To your point: how can there even be a hierarchy among a universal priesthood (other than, of course, recognizing Christ as our High Priest)?

Rick said...

i think words like "ecclesiology" should be banned from our jargon :) - but that's just me.

Milton Stanley said...

In my more cynical moments I wonder if the CoC style of leadership isn't a way to ensure that the evangelist doesn't ever have enough authority or power to foster real spiritual growth in the congregation. That way the elders can keep believing that as long as the bills are paid, budget balanced, doctrine correct, and roof leak-free, then everything is fine.

John Gillespie said...

Hey man stoked to hear people all over the world thinking stuff like this - lets get back to truth of the matter hey.... I'll be reading your blog in the future!

Travis said...

First off, I think words like "ecclesiology" should cease being jargon and become apart of our "ecclesial" vocabulary. But hey, I'm a nerd.

Secondly, I too share the distaste of reactionary theology. It seems in our past we spent so much time trying not to be someone else that we never really became anything. I spent the weekend with Churches of Christ and Baptist theologians, ministers and students in a dialogue. What these dialogues reveal is that these two mortal enemies, as they have been in the past, are more similar than different. Though we have our differences, and these should not be excused or ignored, we have many similarities. The solution is not to magnify our differences and try to be as different as possible, but to celebrate both our similarities and diversities and learn from our differences. As to the particular topic at hand, I think Churches of Christ and Baptists could learn a lot from one another as to our church polity (another jargon that should become part of our vocabulary). Our eldership system, in its finest, has a lot to teach Baptists, and their pastor system, in its finest, has a lot to teach us.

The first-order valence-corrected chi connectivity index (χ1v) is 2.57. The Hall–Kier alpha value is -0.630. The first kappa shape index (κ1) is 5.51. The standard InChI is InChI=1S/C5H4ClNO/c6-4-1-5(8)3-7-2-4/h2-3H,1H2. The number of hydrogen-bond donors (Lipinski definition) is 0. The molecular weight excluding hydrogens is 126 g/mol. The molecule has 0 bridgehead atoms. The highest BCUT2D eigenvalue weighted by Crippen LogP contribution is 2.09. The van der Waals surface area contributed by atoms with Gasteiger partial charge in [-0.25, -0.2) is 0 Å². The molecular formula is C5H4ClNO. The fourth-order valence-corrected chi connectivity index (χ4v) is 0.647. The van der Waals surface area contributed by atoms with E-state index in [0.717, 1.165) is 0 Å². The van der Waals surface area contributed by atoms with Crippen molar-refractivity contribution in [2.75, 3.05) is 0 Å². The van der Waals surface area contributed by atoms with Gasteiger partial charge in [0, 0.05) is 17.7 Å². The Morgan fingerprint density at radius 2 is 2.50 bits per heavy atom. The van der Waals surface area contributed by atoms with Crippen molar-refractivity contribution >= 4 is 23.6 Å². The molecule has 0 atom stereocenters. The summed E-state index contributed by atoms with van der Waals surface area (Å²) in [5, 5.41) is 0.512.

I would add a final qualification. Many of the doctrines of Churches of Christ that we now see as reactionary perhaps were not as reactionary when they first came to be. Stone, Campbell and many of the other "restoration" leaders had better, and more theological reasons for their doctrines than "let's not be like the Baptists." It was a later generation of Christians that lost the theology and only held on to the practices. Perhaps a solution to this mess is to educate our congregations on the history of some of our "reactionary" traditions so that we can actually learn why we as a fellowship do them and decide if it is something that we should embrace or leave behind.

Rivendell Community of Faith said...

Hey Great stuff. I just read your article on the Allelon site and I thought it was great. Thanx a bunch and keep up the good work



Rivendell Community of Faith said...

Ok I read some more of your stuff and I really like it. Would you mind if I put a link to your blog on my blog.( )?

And also, there is an old orthodox definition regarding theology that I like.
"Theology is simply diving deeper into the mysteries of God"
That coupled with a quote from Gordon Fee, I think sums up my five cents on the matter.
"Any Theology that doesn't start and end in doxology is no theology at all."


Unknown said...


You're reading my mind (or my email files :) ). Good post.